The Size Of Salt Crystals Define How Salty Your Salt Is
Pick any salt and, at its core, you will find the familiarity of sodium chloride. So why do some salts taste more salty than others? Well, it turns out that the size and shape of salt crystals have a remarkable impact on this. As salt crystals dissolve, they release sodium ions which give the salt its familiar saltiness. Smaller crystals dissolve quickly and hit you with immediate saltiness, while larger, coarser crystals dissolve slowly and take time to release their ions.
To see this in practice, it's enough to pick up any regular sea salt and look at it closely. You'll notice it has somewhat irregular crystals. Those crystals will dissolve at different rates, providing food with subtle complexity. On the other hand, if you examine kosher salt, you'll see it has larger and more uniform crystals, which will dissolve more evenly. Thanks to its distinctive crystals, kosher salt also gives you tactile control over salting with your fingers.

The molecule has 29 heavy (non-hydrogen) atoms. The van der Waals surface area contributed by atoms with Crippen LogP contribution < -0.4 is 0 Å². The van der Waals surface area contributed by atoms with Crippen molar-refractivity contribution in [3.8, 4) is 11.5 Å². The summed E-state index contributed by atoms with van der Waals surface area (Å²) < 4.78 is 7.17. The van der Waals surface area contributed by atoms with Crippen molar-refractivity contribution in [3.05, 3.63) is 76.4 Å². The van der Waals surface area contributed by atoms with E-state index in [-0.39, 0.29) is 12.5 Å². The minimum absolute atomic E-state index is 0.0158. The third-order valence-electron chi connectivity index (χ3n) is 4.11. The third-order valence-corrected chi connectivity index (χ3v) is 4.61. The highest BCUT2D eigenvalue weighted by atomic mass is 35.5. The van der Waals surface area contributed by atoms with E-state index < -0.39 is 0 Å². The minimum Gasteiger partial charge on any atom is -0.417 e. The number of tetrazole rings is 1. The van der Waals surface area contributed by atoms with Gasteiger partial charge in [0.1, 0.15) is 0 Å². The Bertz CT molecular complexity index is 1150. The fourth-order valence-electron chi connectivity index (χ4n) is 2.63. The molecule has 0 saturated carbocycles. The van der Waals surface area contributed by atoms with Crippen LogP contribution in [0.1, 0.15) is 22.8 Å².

Another thing to think about when choosing a suitable salt is its density, or simply put, how those tiny salt crystals stack up in a given space. This is hugely important for recipe conversions. Generally, you'll find you need much less Maldon sea salt than Diamond kosher salt to achieve the same level of saltiness in your dish.
Salt Is A Secret Ingredient In Baking With Yeast
Yeast is a living microorganism that feeds on sugar and produces carbon dioxide and alcohol as by-products. This process is called fermentation, which gives baked goods their fluffy texture full of air pockets. However, yeast can also grow out of control and consume all the sugar in the dough, quickly turning your bread project into a sticky mess. That's where salt comes in.
When it comes to baking with yeast, salt has two main functions. First, it slows down yeast growth by dehydrating it and inhibiting its enzymes. This allows the dough to rise at a controlled rate and develop more consistent results. Second, it strengthens the gluten network in the flour, which gives the dough more elasticity and structure while also helping the dough retain the gas bubbles produced by the yeast and preventing it from collapsing. As an added bonus, salt can improve the color of the crust as well. It stops the yeast from consuming all the residual sugar, allowing the crust to properly caramelize.